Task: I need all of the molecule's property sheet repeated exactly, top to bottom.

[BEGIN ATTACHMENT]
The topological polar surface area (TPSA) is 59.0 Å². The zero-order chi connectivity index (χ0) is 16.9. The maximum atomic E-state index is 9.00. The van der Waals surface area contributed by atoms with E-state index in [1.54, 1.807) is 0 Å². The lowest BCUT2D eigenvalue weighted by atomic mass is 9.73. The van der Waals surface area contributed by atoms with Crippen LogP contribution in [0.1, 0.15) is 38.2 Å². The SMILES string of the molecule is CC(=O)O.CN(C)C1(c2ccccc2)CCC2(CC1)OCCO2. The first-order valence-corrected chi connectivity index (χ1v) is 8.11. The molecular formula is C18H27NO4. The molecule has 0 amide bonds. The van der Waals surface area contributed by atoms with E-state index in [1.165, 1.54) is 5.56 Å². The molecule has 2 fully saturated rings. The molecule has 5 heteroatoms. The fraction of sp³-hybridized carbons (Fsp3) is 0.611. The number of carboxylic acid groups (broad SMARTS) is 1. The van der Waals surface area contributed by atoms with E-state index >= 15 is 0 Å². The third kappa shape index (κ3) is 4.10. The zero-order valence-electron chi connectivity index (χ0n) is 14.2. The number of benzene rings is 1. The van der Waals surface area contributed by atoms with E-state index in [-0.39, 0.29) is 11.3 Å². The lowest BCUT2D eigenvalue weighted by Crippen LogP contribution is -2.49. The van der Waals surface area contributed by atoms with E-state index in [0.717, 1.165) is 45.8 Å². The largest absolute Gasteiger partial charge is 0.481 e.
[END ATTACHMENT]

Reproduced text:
The topological polar surface area (TPSA) is 59.0 Å². The zero-order chi connectivity index (χ0) is 16.9. The maximum atomic E-state index is 9.00. The van der Waals surface area contributed by atoms with E-state index in [1.54, 1.807) is 0 Å². The lowest BCUT2D eigenvalue weighted by atomic mass is 9.73. The van der Waals surface area contributed by atoms with Crippen LogP contribution in [0.1, 0.15) is 38.2 Å². The SMILES string of the molecule is CC(=O)O.CN(C)C1(c2ccccc2)CCC2(CC1)OCCO2. The first-order valence-corrected chi connectivity index (χ1v) is 8.11. The molecular formula is C18H27NO4. The molecule has 0 amide bonds. The van der Waals surface area contributed by atoms with E-state index in [1.165, 1.54) is 5.56 Å². The molecule has 2 fully saturated rings. The molecule has 5 heteroatoms. The fraction of sp³-hybridized carbons (Fsp3) is 0.611. The number of carboxylic acid groups (broad SMARTS) is 1. The van der Waals surface area contributed by atoms with E-state index >= 15 is 0 Å². The third kappa shape index (κ3) is 4.10. The zero-order valence-electron chi connectivity index (χ0n) is 14.2. The number of benzene rings is 1. The van der Waals surface area contributed by atoms with E-state index in [-0.39, 0.29) is 11.3 Å². The lowest BCUT2D eigenvalue weighted by Crippen LogP contribution is -2.49. The van der Waals surface area contributed by atoms with E-state index in [0.717, 1.165) is 45.8 Å². The largest absolute Gasteiger partial charge is 0.481 e.